Join us / Suivez-nous

Polar Horizons’ Newsletter

Get the latest on our polar adventures. Don’t wait! Subscribe today.

Infolettre d’Horizons Polaires

Recevez les dernières nouvelles à propos de nos aventures polaires. Inscrivez-vous aujourd’hui!

Categories / Catégories

Archives

Polar Bear Express : Churchill Tundra Buggy vacation a real eyeopener

[facebook_ilike]

Version française de ce texte.

It soon will be a year ago that I headed up to Churchill for the first time. I was then participating in the Churchill Northern Studies Center’s Lord of the Arctic: Hudson’s Bay Polar Bears learning vacation course. I sure wish I could go back again this fall. During our stay, every evening, I posted on this blog a summary of our adventures along with a few photos. But, one thing I just realized that I never shared on the blog was the article published in the Winnipeg Free Press by freelance journalist, Martin Zeilig, also a participant in our week long adventure. At last! Here is the link to Martin’s article entitled Polar bear express Churchill Tundra Buggy vacation a real eyeopener:


http://www.winnipegfreepress.com/travel/Polar-bear-express-107740053.html

I thought it could be interesting to take the opportunity to add a few photos and facts to complement Martin’s article:

    Silver, the CNSC’s bear guard, passed away on January 13, 2011. Silver was 14 years old and as far as anyone could tell, he died of old age. He had been serving for the past few years as a guard for the construction crews working on the new CNSC building (which opened in summer 2011).

    Silver, notre garde de securite / Silver, our security guard

    In August, I had the opporutnity to go back to the Churchill Northern Studies Center for a two week stay. During a tour of the site, we walked around the old building where we stayed last fall. One of the question that was on my mind was to find out how the polar bears were able to climb on the roof of the building. Rupert Pilkington had the answer and here’s a photo to help understand.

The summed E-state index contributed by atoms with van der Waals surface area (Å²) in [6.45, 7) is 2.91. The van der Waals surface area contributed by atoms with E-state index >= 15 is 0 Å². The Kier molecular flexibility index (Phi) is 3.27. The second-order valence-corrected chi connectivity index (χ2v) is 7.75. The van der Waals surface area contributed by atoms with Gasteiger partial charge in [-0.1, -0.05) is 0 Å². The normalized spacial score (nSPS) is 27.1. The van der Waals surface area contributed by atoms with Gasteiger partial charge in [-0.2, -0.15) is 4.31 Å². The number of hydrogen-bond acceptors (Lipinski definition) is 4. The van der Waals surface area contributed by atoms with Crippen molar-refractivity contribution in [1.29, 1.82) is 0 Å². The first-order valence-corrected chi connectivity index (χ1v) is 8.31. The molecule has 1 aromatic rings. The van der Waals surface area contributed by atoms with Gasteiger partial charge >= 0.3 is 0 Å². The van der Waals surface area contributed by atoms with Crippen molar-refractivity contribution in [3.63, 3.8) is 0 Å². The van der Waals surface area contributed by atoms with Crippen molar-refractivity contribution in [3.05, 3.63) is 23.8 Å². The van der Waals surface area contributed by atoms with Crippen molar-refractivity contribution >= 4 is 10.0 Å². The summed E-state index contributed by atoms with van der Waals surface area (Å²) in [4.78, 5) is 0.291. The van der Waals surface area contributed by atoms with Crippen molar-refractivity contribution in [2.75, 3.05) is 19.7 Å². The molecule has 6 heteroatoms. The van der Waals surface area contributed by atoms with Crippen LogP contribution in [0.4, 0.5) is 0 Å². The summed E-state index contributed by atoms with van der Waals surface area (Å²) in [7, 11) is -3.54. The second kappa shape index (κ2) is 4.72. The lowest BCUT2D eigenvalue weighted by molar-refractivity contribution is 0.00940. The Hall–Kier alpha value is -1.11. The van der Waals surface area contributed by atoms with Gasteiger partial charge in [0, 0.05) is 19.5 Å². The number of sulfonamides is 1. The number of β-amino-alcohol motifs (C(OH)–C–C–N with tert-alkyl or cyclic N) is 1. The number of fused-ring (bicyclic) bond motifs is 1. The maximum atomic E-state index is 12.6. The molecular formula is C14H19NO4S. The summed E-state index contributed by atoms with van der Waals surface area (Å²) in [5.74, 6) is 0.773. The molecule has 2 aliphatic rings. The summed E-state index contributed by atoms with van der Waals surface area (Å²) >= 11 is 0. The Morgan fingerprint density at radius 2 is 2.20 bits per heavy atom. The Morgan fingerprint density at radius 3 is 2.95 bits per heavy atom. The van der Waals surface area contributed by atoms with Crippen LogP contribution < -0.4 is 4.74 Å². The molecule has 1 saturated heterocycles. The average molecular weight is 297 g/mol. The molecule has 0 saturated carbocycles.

Back of the old CNSC building where the polar bears used to climb on the roof. / L'arrière de l'ancien édifice du CNSC par où les ours polaires grimpaient sur le toît.

    So, the bears started by climbing on a truck that used to be parked right by the red door. They would then simply have to continue climbing from one level to the next.

    The back of the old CNSC building where a polar bear came peeking through the window. / L'arrière de l'ancien édifice du CNSC où un ours polaire est venu regarder par la fenêtre.

    The left-most window that you see on this photo is the window of the room I was in when at 12h10 the morning of November 2, 2010, a polar bear came peeking through the window. I was sleeping in the top bunk when I heard a weird nose from the outside. I just lifted and turned my head and looked out the window. Surprise! I came face to face with a polar bear standing on its back legs and his front paws shaking the metal bars of the window. His nose was less than a meter from mine!! I just screamed “Polar Bear” and Leonora, one of my roomates, woke up and ran to inform the staff member on duty. It didn’t take long that the truck and Silver were out chasing the bear. It was a female with two cubs, most likely the same ones that had climbed on the roof the night before and had pinned Silver to the ground. What a thrill!!

    Here are a few photos of the tundra buggies Martin is referring to along with a portrait of our driver, Bob:

    Tundra Buggy

    Can you see the polar bear? / Voyez-vous l'ours polaire?

    Bob our buggy driver / Bob, notre chauffeur

To view some of the polar bear photos I took during our two outings in the tundra buggies, just click on the following links :
Lord of the Arctic 2010 – Day 2
Lord of the Arctic 2010 – Day 6

Till next time!
France

Leave a Reply

You can use these HTML tags

<a href="" title=""> <abbr title=""> <acronym title=""> <b> <blockquote cite=""> <cite> <code> <del datetime=""> <em> <i> <q cite=""> <s> <strike> <strong>